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+Mary S. lady if you have something to say to me don't be afraid !!!you know how to use the comment bar and address it to me!!.,.i am not medically uneducated and i am also educated about our government system!! I also have seen the effect of this first hand,,.,have you?? i'm sure you have not and are just stating your ignorant opinion and that is fine,, you have that right but please EDUCATE yourself!!
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Mutation is Baked Into the Chemistry of Our DNA

"In a new study in Nature, the Al-Hashimi Lab at Duke University has discovered an important way that some DNA mutations happen. Or more accurately, they have provided evidence for something James Watson and Francis Crick predicted over 60 years ago.

It turns out that mutations are built into the very chemistry of our DNA. And thank goodness they are." +Nature News & Comment 
Mutations are the raw stuff of evolution and they are built right into the chemistry of our DNA.
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Hypothesis: Our Solar System Lacks ‘Super-Earths’ Because Jupiter Wrecked Them All

"It turns out our solar system is weird: it doesn't have any rocky "super-Earths" orbiting closer to the sun than Mercury. Here's one theory as to why: Like Miley Cyrus, Jupiter came in like a wrecking ball."  
It turns out our solar system is weird: it doesn't have any rocky "super-Earths" orbiting closer to the sun than Mercury. Here's one theory as to why: like Miley Cyrus, Jupiter came in like a wrecking ball and smashed any nascent terrestrial planets just as the solar system was forming.
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Of course, Jupiter also took several hits for Earth from incoming comets, etc. Jupiter has been a good protector. 
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Mosquitoes Can Smell Inside Your Blood

Garlic lovers: You can smell them before you see them. Some people would say they even stink! Hours after you eat garlic, your breath can still smell bad, as your body digests compounds in the plant and releases them into your blood.

Now scientists say a similar process might explain why people infected with malaria attract more mosquitoes than those not infected. Malaria-infected blood releases odors that lure mosquitoes, scientists at Washington University School of Medicine in St. Louis reported Tuesday in the journal mBio." Find out more via +NPR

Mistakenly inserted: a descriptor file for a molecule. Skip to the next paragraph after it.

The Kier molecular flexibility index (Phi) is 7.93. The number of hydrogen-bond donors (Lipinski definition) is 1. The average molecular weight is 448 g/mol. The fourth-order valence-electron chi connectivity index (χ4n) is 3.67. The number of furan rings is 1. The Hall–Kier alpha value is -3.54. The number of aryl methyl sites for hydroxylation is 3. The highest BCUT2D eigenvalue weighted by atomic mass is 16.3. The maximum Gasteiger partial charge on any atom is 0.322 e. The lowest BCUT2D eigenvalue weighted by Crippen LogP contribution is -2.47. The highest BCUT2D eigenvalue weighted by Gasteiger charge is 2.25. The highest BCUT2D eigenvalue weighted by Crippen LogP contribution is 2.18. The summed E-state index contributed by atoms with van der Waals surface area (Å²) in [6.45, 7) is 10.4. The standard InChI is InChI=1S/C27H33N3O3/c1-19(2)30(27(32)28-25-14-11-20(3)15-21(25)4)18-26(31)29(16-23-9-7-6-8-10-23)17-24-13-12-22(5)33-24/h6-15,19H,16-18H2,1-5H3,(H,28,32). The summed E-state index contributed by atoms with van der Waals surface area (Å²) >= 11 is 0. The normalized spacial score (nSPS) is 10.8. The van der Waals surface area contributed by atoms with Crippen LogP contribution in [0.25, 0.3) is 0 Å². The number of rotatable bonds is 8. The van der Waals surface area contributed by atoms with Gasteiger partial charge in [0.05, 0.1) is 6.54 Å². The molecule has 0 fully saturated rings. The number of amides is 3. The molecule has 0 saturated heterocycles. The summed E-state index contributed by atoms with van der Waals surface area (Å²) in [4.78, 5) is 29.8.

When malaria parasites infect blood, they manufacture odor molecules that smell sweet to mosquitoes, scientists report. So how do these odors get from the bloodstream to the insects?
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University and Biotech Firm Team Up on Colorblindness Therapy

"More than 10 million Americans have trouble distinguishing red from green or blue from yellow, and there’s no treatment for colorblindness. A biotech company and two scientists hope to change that.

On Wednesday, Avalanche Biotechnologies in Menlo Park and the University of Washington in Seattle announced a licensing agreement to develop the first treatment for colorblindness. The deal brings together a gene therapy technique developed by Avalanche with the expertise of vision researchers at the University of Washington." Find out more on our new #digitalhealth  blog #FutureofYou  via +NPR .
Six years ago, husband-and-wife scientists used gene therapy to cure colorblindness in monkeys. Now they're trying to make it work for the millions of people with faulty color vision.
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..... they are lucky that they can see at all! Perhaps the grocery and fruit stores should have more description on their produce displays, showing 'when picked' and when brought into the store.